Beginning with the end in mind

Here’s the big idea: God has invested so much to purchase you through Christ, he will finish what he started.

The book of Philippians is marked by encouragement and joy. Paul is in prison in Rome, writing to a church birthed in a prison in Philippi, encouraging them to be joyful in the face of persecution. The church in this Roman colony had the audacity to claim that Jesus Christ is Lord and Saviour, titles typically reserved for the Roman emperor. And so this church faithfully exalts Christ in the face of difficulty.

Let’s look at two characteristics of this church that make it great.

1) Partnership

v. 5: because of your partnership [koinonia] in the gospel from the first day until now.  

Gospel partnership begins with faith in God’s salvation in Christ and continues to share Christ with others. The Philippians had become partners in the gospel by God’s work of bringing them to himself; now they were partners with God in the gospel ministry of reaching out to others.

Note the word because. Paul says that it is because of this partnership that always in every prayer of mine for you all making my prayer with joy (v. 4). Paul wasn’t praying for the Philippians because they had lots of problems, just the opposite; Paul was praying for them with thanksgiving and joy because they were such amazing partners in the gospel.

2) Completion

v. 6:  And I am sure of this, that he who began a good work in you will bring it to completion at the day of Jesus Christ.

When we get in the car and start driving, we usually have a destination in mind. Think about that for a moment. We – broken, sinful, finite, imperfect humans - are able to conceive an end – a destination towards which we are moving, and carry it out. The reason we get into the car and start drying is because we want to get somewhere. We begin the trip with the end in mind.

And the same thing is true about God. God breaks into our lives – not randomly, but on purpose. God initiates the work of grace in our lives – not randomly, but on purpose. God saves us and adopts us and forgives us and regenerates, not on the basis of some random occurrence but because he intends to bring us home to himself.

God begins everything with the end in mind. But unlike us, who are unable to guarantee the outcome of anything, God is able to guarantee completely everything he determines.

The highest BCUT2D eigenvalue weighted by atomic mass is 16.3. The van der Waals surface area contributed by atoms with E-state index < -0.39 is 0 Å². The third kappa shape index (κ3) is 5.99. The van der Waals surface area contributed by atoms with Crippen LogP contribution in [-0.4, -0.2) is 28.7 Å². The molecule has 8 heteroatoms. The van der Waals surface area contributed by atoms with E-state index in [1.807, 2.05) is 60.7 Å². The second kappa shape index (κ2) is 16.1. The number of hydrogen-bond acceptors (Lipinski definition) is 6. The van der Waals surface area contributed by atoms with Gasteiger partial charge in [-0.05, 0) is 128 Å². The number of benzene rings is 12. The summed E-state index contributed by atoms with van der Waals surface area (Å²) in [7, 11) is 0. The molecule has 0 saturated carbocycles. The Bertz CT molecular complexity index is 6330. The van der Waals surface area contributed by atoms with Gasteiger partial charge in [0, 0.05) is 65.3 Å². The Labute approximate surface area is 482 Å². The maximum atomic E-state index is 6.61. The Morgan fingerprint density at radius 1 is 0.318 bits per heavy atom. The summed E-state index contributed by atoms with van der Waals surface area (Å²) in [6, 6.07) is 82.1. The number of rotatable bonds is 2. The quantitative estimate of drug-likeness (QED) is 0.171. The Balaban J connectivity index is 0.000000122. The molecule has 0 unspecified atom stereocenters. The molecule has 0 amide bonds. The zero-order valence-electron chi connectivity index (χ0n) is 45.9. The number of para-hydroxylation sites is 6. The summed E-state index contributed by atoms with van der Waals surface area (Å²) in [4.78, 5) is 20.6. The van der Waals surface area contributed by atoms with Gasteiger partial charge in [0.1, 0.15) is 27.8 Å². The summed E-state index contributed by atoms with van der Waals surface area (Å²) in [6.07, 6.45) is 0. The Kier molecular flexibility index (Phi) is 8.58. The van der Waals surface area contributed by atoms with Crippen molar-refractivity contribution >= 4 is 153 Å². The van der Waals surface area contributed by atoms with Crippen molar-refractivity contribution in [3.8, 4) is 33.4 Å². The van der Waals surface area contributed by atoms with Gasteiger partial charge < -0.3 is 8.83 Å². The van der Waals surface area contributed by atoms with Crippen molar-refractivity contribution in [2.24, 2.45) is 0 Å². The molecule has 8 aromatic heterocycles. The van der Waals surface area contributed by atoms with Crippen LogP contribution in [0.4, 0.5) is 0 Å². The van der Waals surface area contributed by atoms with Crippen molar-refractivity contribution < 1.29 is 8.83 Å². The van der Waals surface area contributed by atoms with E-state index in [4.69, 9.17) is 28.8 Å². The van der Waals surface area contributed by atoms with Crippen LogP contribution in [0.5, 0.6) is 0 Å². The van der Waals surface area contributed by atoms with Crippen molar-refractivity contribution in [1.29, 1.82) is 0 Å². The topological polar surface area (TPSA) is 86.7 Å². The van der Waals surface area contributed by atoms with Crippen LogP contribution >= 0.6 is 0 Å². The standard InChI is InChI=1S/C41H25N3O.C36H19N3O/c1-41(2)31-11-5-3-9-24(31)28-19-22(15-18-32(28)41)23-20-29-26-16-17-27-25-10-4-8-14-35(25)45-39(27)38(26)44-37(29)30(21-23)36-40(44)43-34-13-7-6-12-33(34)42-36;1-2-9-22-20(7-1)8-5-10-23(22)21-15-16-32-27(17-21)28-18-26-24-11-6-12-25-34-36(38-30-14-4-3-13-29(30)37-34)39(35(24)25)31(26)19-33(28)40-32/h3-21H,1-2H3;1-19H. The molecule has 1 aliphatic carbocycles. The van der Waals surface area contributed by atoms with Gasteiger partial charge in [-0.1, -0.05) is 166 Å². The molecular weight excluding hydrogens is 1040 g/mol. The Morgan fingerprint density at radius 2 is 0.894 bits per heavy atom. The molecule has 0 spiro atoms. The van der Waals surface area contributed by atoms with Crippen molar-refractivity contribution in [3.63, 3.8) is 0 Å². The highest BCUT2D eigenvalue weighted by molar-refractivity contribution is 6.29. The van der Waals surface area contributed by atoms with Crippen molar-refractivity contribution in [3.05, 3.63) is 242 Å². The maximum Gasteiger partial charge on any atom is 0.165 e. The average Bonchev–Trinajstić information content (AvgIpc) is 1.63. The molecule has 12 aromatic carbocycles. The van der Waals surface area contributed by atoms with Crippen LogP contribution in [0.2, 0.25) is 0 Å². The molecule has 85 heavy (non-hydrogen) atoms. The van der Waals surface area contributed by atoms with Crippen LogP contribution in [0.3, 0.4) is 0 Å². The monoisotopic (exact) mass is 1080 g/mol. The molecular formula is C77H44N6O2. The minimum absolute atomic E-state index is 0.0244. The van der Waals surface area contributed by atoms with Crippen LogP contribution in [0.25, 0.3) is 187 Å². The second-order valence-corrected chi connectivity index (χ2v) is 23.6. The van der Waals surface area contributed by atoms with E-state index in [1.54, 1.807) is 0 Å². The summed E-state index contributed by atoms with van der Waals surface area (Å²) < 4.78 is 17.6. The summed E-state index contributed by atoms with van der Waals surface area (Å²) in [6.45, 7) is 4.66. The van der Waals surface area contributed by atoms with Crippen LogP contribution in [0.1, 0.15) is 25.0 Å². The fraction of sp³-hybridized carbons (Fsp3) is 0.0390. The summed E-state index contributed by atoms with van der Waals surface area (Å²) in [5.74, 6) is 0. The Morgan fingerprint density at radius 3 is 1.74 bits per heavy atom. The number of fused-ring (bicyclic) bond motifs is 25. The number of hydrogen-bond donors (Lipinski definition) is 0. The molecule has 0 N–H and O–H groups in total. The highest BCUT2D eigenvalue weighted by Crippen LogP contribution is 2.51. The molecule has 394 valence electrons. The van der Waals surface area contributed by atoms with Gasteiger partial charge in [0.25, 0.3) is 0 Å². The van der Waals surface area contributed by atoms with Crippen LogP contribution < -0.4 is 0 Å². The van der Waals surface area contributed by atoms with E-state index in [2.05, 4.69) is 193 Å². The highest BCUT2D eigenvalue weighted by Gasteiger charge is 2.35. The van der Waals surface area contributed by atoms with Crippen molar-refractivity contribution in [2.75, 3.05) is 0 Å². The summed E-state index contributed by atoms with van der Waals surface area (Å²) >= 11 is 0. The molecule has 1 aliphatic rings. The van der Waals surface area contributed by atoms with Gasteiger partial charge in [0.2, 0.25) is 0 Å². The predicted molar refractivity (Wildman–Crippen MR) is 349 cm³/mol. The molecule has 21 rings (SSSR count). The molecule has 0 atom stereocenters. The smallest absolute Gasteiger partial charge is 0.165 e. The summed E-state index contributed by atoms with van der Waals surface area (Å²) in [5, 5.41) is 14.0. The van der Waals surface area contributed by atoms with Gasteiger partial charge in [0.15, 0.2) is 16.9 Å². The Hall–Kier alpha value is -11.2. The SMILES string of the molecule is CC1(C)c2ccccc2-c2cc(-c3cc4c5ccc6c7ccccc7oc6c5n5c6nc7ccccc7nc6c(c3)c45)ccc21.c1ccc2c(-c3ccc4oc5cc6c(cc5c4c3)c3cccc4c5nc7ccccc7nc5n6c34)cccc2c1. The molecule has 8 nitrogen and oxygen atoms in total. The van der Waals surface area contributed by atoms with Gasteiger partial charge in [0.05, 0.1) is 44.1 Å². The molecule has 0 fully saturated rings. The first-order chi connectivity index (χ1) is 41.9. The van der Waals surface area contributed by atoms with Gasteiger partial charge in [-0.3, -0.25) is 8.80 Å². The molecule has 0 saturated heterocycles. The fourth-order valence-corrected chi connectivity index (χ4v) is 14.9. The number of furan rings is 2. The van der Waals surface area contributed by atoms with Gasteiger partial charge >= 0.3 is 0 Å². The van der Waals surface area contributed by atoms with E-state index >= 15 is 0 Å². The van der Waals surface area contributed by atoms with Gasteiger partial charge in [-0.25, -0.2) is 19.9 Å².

In verse 6 Paul says that the moment of completion is the day of Christ Jesus.  

The day of Christ is the end of this age and the beginning of the next when we Jesus returns, is fully glorified and exalted, and judges the world. Paul’s point is that God doesn’t bring us to himself through Christ to leave us half baked; he will finish what He has started.

As a matter of fact, from his perspective, it’s already done. This is how Paul frames it for the Romans:

For those whom he foreknew he also predestined to be conformed to the image of his Son, in order that he might be the firstborn among many brothers. And those whom he predestined he also called, and those whom he called he also justified, and those whom he justified he also glorified. Romans 8.29-30

To foreknow means more than God knows ahead of time who he will adopt; he does, but to foreknow is to know in a special, covenantal way; it is for God to set his love and affection on someone – not because they are good, but because God has chosen them. God chooses to enter into relationship with people, and He knows whom he has chosen (Jer. 1.5; Amos 3.2; Deut. 10.15). On the basis of that foreknowing, God he has predetermined that those he saves, those he justifies, those he adopts – He will finish what he started. Paul describes this in two ways: first, they will be conformed to the image of Jesus. Second, they will get glorified.

This is the point he makes to the Philippians: Paul is sure of this – he has absolute certainty – that what God has started in them through the gospel will come to the full completion God intends – they will be conformed to Christ’s image, they will be glorified – and all that will happen on the day of the Lord, which is the day of Jesus Christ. God begins with the end in mind; he only starts the salvation process with those he plans to finish it with. And God completes everything he plans.

3) Two thoughts

Is it worth it? First, why would Paul write this? Just like us, the Philippians were subject to fluctuations of up and down and losing hope. As they began to experience persecution, with greater intensity, they needed to be reminded that God would start what he had finished. The guaranteed end makes the struggle more than worth it.

The more the merrier. By being reminded of God’s completion promise, the Philippians had greater motivation to continue their gospel partnership. God brought them into fellowship with himself through the gospel, and now, through gospel ministry, they were extending this fellowship to others.

To summarise: God's high investment in us through Christ confirms that he will finish what he has started in our lives. This frees us to the enjoy the fellowship of  gospel ministry by inviting others to the party.